Rural workers and the role of the rural in Eighteenth-Century English food rioting

Griffin, Carl J (2021) Rural workers and the role of the rural in Eighteenth-Century English food rioting. Historical Journal. pp. 1-27. ISSN 0018-246X

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No form of English popular protest has been subject to such close scholarly analysis as the eighteenth-century food riot, a response not just to the understanding that food riots comprised two out of every three crowd actions but also to the influence of E. P. Thompson's seminal paper ‘The moral economy of the English crowd’. If the food riot is now understood as an event of considerable complexity, one assertion remains unchallenged: that riots remained a tradition of the towns, with agrarian society all but unaffected by food rioting. This article offers a new interpretation in which the rural is not just the backdrop to food protests but instead a locus and focus of collective actions over the marketing of provisions, with agricultural workers taking centre stage. It is shown that agricultural workers often took the lead in market town riots as well as well as in instigating riots in the countryside. Further, such episodes of collective protest were neither rare nor unusual but instead formed an integral part of the food rioting repertoire. It is also shown that rural industrial workers – notoriously active in market town riots – were often joined or even led by agricultural workers in their protests.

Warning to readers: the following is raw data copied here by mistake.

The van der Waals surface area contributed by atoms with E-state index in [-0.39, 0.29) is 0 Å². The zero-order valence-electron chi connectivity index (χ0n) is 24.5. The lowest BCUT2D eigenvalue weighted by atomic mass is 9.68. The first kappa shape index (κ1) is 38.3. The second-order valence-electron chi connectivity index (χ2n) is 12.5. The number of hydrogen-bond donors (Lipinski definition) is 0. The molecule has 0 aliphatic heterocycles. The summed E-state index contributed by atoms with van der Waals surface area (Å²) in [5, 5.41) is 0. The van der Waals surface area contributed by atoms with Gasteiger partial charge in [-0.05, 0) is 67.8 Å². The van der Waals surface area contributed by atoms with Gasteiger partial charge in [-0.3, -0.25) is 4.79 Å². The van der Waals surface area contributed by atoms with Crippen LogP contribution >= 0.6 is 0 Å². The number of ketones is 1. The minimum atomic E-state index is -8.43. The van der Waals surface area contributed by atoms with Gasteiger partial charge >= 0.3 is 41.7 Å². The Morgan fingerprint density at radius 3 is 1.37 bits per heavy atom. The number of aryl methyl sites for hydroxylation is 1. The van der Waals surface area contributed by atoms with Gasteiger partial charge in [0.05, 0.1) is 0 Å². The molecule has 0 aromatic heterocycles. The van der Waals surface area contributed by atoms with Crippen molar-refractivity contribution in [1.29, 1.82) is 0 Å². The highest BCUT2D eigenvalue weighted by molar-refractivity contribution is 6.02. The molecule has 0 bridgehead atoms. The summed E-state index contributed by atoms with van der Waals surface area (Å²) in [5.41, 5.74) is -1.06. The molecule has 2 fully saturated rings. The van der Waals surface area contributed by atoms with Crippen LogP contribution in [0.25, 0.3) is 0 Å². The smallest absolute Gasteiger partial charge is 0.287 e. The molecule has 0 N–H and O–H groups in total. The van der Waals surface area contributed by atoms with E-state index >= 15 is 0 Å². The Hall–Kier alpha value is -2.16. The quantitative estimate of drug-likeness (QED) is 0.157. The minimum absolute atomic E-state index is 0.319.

Item Type: Article
Keywords: Food riots, Rural, Protest, Agricultural labourers
Schools and Departments: School of Global Studies > Geography
SWORD Depositor: Mx Elements Account
Depositing User: Mx Elements Account
Date Deposited: 22 Feb 2021 08:13
Last Modified: 13 Apr 2021 10:30

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